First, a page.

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In this on-demand masterclass, Eric will guide you through:

1. How to pick a single, impactful goal

2. Create an actionable plan

3. Build the habits and skills you need to succeed

With real-life examples, practical tools, and guaranteed progress for committed individuals, this session is your first step towards a more organized life.

How to get an ADHD evaluation as an adult [2023 guide]

Today, you will learn about the steps you can take to get evaluated for ADHD as an adult.

These include:

  • How to get an evaluation

  • What the evaluation process looks like

  • Steps to take after an evaluation

My evaluation story

In 5th grade, my parents and teachers became concerned.

I consistently lost or forgot my belongings, had difficulty following verbal directions, and appeared to always be, “with his head in the clouds.”

I underwent a comprehensive evaluation. The results showed my reading, writing, and executive functioning skills were well below grade level and there was a high likelihood that I had ADHD.

Luckily, I worked with a phenomenal specialist who taught me the skills I needed to be more successful.

Later in life, I took the time to learn how my brain works and develop systems to keep me organized.

Without undergoing an evaluation, I worry that I would have been perceived as simply “not smart” by my teachers, peers, and myself.

If you are an adult who believes might have ADHD, read on to learn exactly how to get an ADHD evaluation.

Let’s dive in.

How do I know if I need an evaluation?

As a child, if school was extremely difficult for you, you lost friends due to your impulsive behavior, or a teacher once said, “You might have ADHD”, these could be signs.

As an adult, have you experienced overwhelming life events like:

  • Getting fired from your job or put on an improvement plan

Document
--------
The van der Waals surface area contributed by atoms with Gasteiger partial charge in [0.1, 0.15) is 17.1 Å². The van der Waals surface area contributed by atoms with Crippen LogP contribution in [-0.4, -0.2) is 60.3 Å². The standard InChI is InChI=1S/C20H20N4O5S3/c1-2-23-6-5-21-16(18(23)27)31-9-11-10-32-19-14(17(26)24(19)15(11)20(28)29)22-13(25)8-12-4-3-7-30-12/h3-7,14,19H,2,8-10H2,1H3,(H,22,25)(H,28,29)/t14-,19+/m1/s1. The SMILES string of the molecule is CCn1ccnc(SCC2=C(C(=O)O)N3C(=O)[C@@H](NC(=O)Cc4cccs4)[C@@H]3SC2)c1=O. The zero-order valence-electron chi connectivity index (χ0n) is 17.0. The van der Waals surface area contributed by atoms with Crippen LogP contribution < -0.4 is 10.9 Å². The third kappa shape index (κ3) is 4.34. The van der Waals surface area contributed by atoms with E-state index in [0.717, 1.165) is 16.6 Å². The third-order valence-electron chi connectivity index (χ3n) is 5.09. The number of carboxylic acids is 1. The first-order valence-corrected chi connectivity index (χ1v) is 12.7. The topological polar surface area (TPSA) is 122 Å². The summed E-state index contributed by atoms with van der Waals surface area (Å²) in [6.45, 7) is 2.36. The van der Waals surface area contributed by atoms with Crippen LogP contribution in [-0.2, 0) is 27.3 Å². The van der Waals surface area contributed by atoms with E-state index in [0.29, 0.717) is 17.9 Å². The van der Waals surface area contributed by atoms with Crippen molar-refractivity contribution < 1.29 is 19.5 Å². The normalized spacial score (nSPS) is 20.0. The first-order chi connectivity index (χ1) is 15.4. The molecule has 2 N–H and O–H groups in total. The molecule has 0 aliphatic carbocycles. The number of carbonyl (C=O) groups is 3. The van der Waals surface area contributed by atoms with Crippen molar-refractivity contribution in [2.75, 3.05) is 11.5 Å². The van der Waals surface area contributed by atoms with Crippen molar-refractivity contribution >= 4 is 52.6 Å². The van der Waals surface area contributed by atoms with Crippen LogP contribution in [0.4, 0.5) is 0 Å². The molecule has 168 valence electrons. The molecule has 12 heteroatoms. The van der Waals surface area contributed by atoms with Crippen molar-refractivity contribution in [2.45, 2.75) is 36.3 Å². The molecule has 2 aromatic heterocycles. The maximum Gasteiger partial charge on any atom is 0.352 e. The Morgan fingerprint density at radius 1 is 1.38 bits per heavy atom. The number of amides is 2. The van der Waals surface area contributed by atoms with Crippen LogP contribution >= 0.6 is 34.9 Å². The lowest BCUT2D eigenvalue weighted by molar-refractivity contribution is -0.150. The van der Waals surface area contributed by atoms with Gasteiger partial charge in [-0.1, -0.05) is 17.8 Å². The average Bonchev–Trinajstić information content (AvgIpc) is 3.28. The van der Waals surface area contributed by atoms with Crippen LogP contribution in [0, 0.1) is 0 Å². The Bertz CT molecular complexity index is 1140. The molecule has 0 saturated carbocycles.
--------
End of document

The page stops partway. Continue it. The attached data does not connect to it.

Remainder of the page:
• Failing classes or being put on academic probation

  • Struggling with impulsive behaviors in relationships leading to friction

  • Missing bill payments or struggling with personal financial management

Quite often, adults with ADHD are not aware of their symptoms. According to WebMD,

Several studies suggest less than 20% of adults with ADHD are aware that they have it.

If other people mention that you are:

  • Consistently late

  • Are disorganized

  • Or do not pay attention while they are talking

It might be time to find out if you have ADHD.

Where do I start?

Begin by educating yourself about ADHD. If you are reading this blog, you are already starting the process!

There are many misconceptions about ADHD and because very few adults have an ADHD diagnosis, finding information can be difficult.

Later on in this article, I outline common symptoms of ADHD.

What is the first step?

The first step typically involves a conversation with your healthcare provider.

Talk to your healthcare provider to determine if your symptoms fit the adult ADHD diagnosis.

If your symptoms align, ask your doctor for a list of specialists who can conduct a comprehensive evaluation.

You can also use our comprehensive directory of ADHD-friendly specialists and filter by "assessment" to see if someone there feels like a good match.

How do I find a specialist that can conduct an evaluation?

Comprehensive evaluations can be performed by licensed professionals such as:

  • Psychiatrist

  • Neurologist

  • Primary care physician

  • Clinical psychologist

  • Clinical social worker

You can also contact your insurance company and request a list of professionals who conduct adult ADHD evaluations.

Regardless of the choice of a specific healthcare provider, it's crucial to inquire about their background and experience in dealing with adults who have ADHD.

Questions you can ask a prospective evaluator:

  1. What metrics or criteria do you use to diagnose ADHD in adults?

  2. How do you differentiate ADHD from other conditions that may have similar symptoms?